Evil brothers buried charity cyclist in stink pit on shooting estate

Last week the Daily Record reported that a speeding drunk-driver, Alexander McKellar, 31, had pleaded guilty to causing the death of charity cyclist Tony Parsons by hitting the 63-year-old with his vehicle on the A82 near Bridge of Orchy, Argyll and Bute (Scotland), on September 29, 2017.

He and his twin brother Robert McKellar both appeared in the dock at the High Court in Glasgow, where they also admitted a charge of attempting to defeat the ends of justice by burying Mr Parsons’ body.


Tony Parsons

Mr Parsons, a cancer survivor, retired naval officer, and “much-loved husband, dad and grandad”, had caught the train to Fort William on the day he was last seen and had planned to cycle the 104-mile (167km) journey back to Tillicoultry to raise funds for charity.

He was last seen outside the Bridge of Orchy Hotel (where he had stopped for a coffee) late on the evening of the 29th of September. He had been urged to stay at the hotel overnight but wanted to get home. Despite extensive searches involving local mountain rescue teams, volunteers, Police Scotland dogs and the force’s air support unit, he was never seen again.

His distraught family have been waiting to find out what happened to him ever since.


Drunk driving killer

The Court heard that McKellar, a deer-stalker who often took groups out to kill deer, had been drinking with a German hunting party at a local hotel. After leaving with his twin brother Robert McKellar, he drove into Mr Parsons, causing him severe blunt force trauma and breaking his ribs.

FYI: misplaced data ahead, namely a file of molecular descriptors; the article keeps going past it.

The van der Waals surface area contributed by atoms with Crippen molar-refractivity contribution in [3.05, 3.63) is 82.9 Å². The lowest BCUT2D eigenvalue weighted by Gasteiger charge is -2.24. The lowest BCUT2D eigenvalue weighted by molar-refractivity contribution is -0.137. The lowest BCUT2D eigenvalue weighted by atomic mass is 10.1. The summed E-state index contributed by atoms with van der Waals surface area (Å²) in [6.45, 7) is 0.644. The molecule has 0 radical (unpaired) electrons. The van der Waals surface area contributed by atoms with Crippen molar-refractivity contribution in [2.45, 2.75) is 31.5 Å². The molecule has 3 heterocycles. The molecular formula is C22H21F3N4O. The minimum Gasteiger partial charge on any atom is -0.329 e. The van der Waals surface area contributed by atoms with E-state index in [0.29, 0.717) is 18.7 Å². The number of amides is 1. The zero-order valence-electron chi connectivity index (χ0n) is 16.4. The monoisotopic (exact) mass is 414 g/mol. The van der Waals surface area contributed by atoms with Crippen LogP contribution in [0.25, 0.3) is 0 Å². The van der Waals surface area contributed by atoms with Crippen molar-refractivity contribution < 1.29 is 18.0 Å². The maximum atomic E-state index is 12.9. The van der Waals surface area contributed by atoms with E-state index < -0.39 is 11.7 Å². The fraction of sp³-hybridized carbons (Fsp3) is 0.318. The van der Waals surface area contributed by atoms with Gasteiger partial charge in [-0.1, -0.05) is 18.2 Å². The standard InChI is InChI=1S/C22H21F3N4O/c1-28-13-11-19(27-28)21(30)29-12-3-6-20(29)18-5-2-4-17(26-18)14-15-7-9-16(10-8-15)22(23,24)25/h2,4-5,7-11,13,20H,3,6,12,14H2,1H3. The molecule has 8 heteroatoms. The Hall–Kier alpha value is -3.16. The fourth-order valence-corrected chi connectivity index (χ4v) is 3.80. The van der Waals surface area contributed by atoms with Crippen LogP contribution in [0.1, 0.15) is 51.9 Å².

Despite knowing that Mr Parsons was still alive, instead of helping him the two brothers drove to the 9000-acre Auch Estate (where they were reportedly self-employed farm workers living with their parents), dumped their phones, changed vehicles, and went back to pick up Mr Parsons’ body, bike and possessions in a truck. They then drove back to the estate.

The McKellars buried Mr Parsons’ body in a stink pit on the estate. Built by gamekeepers stink pits or ‘middens’ are pits or piles of dumped rotting animal and bird carcasses which literally ‘stink’ and are used as bait to lure animals, most typically foxes, to the pit. The killers are said to have poured bleach on the body and burned Mr Parsons’ possessions. His bike was reportedly hidden behind a waterfall and has never been recovered.

Prosecutors said the brothers tried to repair the car used in the killing, claiming it had been damaged after hitting a deer.


Gruesome discovery

Mr Parsons was ‘missing’ for three years. The mystery of his whereabouts was finally solved when a girlfriend of Alexander McKellar asked him whether there was ‘anything in his past’ that might affect their future together.

Remarkably (though perhaps entirely in keeping with his character) he took her to the estate and showed her where Mr Parsons was buried. She left a can of Red Bull in the ground as a marker to help police find the exact location of the burial site (a photo of which was produced in court).